The Pink Star diamond last week became the most expensive diamond ever sold at auction.  Gem dealers had been looking at the sale, conducted by Sotheby’s, with a mixture of excitement and apprehension.  The excitement because of the quality of the stone: it is the largest pink diamond of its kind ever to be graded by the GIA.  The fabulous gemstone ticked every box: it is internally flawless and has been given the classification of Fancy Vivid Pink, the most sought after in coloured diamonds.  The icing on the cake for the stone was its designation as a Type IIa, meaning it is a chemically pure stone- a designation only given to 2% of gem quality diamonds.

The hammer comes down on the Pink Star diamond at Sotheby's Hong Kong.

Failed to sell: the Shirley Temple Blue diamond.

The apprehension came from the stone’s recent chequered history.  The stone had been auctioned relatively recently, in 2013, achieving a hammer price of $83 million- but the buyer defaulted on payment.  There has also been speculation recently on whether the eye watering amounts being fetched in the last few years by large coloured diamonds is sustainable.  After all, there aren’t that many people in the word who can afford such things, and within that clientele not all are interested, which makes the potential client base very small indeed.  The flop that was the sale of the Shirley Temple blue diamond was something Sotheby’s was anxious not to repeat again.  The prices achieved at auction for important coloured diamonds are the benchmark by which the industry sets the prices, so with colourless stones experiencing something of a lacklustre period at the moment diamond dealers were hoping for a whopper to underpin asking prices.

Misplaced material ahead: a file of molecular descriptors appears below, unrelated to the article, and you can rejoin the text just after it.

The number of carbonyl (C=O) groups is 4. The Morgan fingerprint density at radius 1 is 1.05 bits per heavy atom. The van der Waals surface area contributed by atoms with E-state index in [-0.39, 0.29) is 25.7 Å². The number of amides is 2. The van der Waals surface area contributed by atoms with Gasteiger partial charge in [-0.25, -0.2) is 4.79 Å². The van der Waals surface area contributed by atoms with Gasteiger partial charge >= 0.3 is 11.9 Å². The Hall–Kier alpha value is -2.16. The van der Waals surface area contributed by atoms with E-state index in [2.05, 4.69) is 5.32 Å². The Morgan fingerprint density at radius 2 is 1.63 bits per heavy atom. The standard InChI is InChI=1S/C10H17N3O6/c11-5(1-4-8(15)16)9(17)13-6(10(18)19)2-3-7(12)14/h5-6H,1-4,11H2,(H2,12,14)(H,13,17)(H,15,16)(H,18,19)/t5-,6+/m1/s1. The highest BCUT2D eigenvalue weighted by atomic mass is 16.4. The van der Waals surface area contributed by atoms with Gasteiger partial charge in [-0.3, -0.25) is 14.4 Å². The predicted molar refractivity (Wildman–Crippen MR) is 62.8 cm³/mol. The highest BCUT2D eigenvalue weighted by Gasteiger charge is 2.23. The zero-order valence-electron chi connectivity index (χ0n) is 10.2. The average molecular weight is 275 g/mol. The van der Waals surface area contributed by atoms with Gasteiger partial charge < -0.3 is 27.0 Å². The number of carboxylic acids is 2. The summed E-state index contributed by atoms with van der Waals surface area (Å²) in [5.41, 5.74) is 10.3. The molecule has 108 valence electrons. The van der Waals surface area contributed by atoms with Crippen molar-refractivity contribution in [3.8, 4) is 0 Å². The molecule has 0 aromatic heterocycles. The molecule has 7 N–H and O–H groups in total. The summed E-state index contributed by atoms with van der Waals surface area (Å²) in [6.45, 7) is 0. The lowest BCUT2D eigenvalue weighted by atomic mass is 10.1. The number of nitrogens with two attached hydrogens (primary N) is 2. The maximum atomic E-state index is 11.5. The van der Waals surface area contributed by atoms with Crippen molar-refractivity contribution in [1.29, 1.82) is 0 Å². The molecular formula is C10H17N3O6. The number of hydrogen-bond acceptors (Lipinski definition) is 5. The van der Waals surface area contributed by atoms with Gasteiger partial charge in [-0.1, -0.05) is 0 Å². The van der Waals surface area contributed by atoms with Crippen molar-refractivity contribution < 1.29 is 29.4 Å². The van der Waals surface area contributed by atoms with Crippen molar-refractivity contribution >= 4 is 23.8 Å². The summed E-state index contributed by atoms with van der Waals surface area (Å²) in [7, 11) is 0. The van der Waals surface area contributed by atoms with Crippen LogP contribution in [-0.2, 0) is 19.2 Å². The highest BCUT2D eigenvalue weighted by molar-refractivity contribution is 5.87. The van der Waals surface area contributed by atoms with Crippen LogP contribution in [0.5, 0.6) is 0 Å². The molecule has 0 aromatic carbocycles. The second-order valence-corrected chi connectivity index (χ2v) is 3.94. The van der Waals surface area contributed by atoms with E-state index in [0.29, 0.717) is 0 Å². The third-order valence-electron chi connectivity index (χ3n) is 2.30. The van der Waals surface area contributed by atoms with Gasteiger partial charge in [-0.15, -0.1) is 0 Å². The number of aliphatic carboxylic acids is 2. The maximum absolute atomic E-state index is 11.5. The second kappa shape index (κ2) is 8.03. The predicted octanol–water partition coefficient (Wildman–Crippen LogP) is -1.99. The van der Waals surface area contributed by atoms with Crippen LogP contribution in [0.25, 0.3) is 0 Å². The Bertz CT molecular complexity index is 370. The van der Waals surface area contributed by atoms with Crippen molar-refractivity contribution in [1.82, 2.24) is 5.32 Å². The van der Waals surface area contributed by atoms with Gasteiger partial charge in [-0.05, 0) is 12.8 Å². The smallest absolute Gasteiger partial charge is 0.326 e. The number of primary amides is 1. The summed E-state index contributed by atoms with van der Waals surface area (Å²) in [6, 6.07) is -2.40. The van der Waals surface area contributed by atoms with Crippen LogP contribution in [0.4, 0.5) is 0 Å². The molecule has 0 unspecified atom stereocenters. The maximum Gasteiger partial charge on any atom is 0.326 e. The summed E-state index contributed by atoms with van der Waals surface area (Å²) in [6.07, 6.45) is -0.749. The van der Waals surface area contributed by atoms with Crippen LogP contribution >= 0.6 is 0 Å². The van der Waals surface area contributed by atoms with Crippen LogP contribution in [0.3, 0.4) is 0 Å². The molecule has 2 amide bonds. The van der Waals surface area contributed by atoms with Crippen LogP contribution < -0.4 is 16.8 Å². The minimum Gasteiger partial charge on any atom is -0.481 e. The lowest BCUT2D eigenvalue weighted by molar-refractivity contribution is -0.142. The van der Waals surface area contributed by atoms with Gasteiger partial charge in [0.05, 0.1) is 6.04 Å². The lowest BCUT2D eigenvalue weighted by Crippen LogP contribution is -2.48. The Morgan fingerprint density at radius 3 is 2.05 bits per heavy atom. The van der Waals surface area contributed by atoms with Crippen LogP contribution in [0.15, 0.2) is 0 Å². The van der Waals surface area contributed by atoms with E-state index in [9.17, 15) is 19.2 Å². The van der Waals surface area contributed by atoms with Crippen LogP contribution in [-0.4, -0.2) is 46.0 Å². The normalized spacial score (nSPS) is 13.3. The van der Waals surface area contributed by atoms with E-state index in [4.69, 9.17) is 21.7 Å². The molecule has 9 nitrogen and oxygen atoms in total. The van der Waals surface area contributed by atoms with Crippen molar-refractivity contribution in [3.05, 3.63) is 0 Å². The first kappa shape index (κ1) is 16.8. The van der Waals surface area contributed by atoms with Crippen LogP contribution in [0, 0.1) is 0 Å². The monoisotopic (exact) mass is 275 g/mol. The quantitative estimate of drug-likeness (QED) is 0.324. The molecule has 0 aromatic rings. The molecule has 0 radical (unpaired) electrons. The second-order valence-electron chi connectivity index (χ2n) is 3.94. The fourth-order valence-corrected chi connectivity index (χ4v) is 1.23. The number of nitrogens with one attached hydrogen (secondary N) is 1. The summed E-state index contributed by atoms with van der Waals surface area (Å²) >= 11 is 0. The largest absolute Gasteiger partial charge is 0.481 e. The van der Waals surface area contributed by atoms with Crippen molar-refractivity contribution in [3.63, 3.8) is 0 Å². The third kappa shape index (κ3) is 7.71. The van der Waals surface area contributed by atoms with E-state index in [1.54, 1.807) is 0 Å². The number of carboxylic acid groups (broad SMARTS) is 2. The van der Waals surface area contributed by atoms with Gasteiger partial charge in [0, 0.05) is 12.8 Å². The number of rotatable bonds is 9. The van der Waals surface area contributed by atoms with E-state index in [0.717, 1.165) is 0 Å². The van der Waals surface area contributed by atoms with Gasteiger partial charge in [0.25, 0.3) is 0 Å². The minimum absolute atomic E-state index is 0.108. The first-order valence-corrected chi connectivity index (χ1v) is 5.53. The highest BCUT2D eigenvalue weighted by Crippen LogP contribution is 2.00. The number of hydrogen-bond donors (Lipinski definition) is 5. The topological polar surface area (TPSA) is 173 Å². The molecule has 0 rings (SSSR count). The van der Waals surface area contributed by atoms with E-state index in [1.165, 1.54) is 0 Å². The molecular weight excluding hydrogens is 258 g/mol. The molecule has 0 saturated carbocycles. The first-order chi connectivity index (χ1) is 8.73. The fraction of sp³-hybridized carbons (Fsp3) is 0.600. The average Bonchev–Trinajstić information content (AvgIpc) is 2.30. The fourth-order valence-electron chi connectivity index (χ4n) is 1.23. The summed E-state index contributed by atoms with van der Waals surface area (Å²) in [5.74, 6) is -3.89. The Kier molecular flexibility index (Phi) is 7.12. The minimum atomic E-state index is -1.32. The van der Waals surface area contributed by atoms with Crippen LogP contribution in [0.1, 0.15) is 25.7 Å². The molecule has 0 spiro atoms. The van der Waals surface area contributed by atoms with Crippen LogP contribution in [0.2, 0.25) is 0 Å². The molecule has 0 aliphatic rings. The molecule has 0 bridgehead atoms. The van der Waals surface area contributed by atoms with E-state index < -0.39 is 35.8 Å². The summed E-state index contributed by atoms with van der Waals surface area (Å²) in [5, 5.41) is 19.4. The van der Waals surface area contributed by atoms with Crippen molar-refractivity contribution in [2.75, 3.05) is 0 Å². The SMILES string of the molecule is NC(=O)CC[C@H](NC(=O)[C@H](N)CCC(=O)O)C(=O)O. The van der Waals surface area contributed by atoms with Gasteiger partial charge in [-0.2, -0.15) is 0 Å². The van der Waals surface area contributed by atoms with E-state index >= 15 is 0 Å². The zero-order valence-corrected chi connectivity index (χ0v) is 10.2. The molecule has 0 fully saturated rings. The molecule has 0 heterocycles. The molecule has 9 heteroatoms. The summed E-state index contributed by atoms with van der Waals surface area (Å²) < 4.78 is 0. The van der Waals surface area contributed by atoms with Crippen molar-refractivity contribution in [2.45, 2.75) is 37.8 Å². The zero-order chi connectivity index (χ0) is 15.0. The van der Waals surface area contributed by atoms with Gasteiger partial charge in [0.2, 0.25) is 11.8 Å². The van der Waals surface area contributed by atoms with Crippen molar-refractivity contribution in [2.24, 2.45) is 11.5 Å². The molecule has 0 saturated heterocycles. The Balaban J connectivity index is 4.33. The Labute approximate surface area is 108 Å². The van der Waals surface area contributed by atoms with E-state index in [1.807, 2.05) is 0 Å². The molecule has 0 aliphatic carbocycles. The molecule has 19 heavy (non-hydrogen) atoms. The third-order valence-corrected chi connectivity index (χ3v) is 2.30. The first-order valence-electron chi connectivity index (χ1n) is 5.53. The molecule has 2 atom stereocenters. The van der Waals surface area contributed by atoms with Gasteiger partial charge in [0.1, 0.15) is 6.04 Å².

The stone was bought by the jewellery retailer Chow Tai Fook, who was bidding by telephone, who has renamed it the CTF Pink.  It is the stone’s third rechristening: it was originally named the Steinmetz Pink, after the group who bought the 132.5 carat rough gem.  They spent a cautious 20 months cutting and polishing the stone, unveiling the finished 59.60 carat gem in all its glory at a ceremony in Monaco. 



An impressive cushion cut Imperial topaz and diamond ring.

I have now worked in the jewellery industry for 15 years and the colours and hues available never cease to amaze me.  The delicate palette of pale orange and yellow through cherry to pale pink and violet found in imperial topaz is one such colour range.  Imperial topaz was particularly prized in the late 19th century, especially by the Russians.  The gem was given its Imperial denomination by the tsars, who coveted the sunset coloured stone and claimed exclusive mining rights.  As with many semi precious gems, they fell out of favour during the first half of the 20th century due to the rise of diamonds and platinum, and later on, the onset of Art Deco and its monochrome clean lines.

Deposits of Imperial topaz from the Ouro region in Brazil.  Even in its natural state, one can see the impressive colour they are going to yield.

The reputation of topaz took a bit of a hit in the last three decades because of the amount of over treated blue material flooding the market and used in cheap jewellery.  The blue is achieved by heating low grade material and these stones only fetch a few pounds a carat, where is often ends up in jewellery advertised at the back of newspaper colour supplements.  Although most coloured stones are heat treated nowadays, Imperial grade gems are not.  To class as a true Imperial, they must have overtones of red when the stone is viewed from different angles, exhibiting a trait in gemmology known as dichroism.  This is why most Imperial topaz is cut as pear shaped or elongated ovals, as it is the cut that shows this quality to its best advantage.